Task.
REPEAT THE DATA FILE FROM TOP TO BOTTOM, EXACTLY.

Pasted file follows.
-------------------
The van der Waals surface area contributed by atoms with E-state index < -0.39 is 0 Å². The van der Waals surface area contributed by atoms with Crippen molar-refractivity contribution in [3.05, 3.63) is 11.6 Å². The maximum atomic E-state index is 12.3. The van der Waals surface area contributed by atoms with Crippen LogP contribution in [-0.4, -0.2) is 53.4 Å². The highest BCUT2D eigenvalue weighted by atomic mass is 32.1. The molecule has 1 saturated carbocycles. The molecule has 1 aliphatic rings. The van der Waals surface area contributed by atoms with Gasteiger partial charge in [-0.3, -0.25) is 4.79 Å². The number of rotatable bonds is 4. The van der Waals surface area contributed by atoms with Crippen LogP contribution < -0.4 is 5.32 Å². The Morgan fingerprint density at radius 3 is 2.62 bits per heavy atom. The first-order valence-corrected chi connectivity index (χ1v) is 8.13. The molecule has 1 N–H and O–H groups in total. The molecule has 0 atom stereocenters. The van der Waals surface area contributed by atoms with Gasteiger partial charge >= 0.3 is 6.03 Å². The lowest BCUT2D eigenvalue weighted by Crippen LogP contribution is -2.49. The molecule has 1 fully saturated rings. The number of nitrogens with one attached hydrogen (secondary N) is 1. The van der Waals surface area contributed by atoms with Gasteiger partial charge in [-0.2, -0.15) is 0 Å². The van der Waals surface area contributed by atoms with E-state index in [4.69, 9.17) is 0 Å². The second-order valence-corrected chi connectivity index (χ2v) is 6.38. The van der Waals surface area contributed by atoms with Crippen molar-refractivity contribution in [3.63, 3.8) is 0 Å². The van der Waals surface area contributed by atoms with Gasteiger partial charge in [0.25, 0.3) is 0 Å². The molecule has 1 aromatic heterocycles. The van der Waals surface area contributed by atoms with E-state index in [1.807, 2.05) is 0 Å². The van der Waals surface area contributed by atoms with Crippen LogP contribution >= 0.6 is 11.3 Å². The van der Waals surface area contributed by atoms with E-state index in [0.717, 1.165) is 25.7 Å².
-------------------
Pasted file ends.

The van der Waals surface area contributed by atoms with E-state index < -0.39 is 0 Å². The van der Waals surface area contributed by atoms with Crippen molar-refractivity contribution in [3.05, 3.63) is 11.6 Å². The maximum atomic E-state index is 12.3. The van der Waals surface area contributed by atoms with Crippen LogP contribution in [-0.4, -0.2) is 53.4 Å². The highest BCUT2D eigenvalue weighted by atomic mass is 32.1. The molecule has 1 saturated carbocycles. The molecule has 1 aliphatic rings. The van der Waals surface area contributed by atoms with Gasteiger partial charge in [-0.3, -0.25) is 4.79 Å². The number of rotatable bonds is 4. The van der Waals surface area contributed by atoms with Crippen LogP contribution < -0.4 is 5.32 Å². The Morgan fingerprint density at radius 3 is 2.62 bits per heavy atom. The first-order valence-corrected chi connectivity index (χ1v) is 8.13. The molecule has 1 N–H and O–H groups in total. The molecule has 0 atom stereocenters. The van der Waals surface area contributed by atoms with Gasteiger partial charge >= 0.3 is 6.03 Å². The lowest BCUT2D eigenvalue weighted by Crippen LogP contribution is -2.49. The molecule has 1 fully saturated rings. The number of nitrogens with one attached hydrogen (secondary N) is 1. The van der Waals surface area contributed by atoms with Gasteiger partial charge in [-0.2, -0.15) is 0 Å². The van der Waals surface area contributed by atoms with E-state index in [4.69, 9.17) is 0 Å². The second-order valence-corrected chi connectivity index (χ2v) is 6.38. The van der Waals surface area contributed by atoms with Crippen molar-refractivity contribution in [3.63, 3.8) is 0 Å². The van der Waals surface area contributed by atoms with Gasteiger partial charge in [0.25, 0.3) is 0 Å². The molecule has 1 aromatic heterocycles. The van der Waals surface area contributed by atoms with E-state index in [1.807, 2.05) is 0 Å². The van der Waals surface area contributed by atoms with Crippen LogP contribution >= 0.6 is 11.3 Å². The van der Waals surface area contributed by atoms with E-state index in [0.717, 1.165) is 25.7 Å².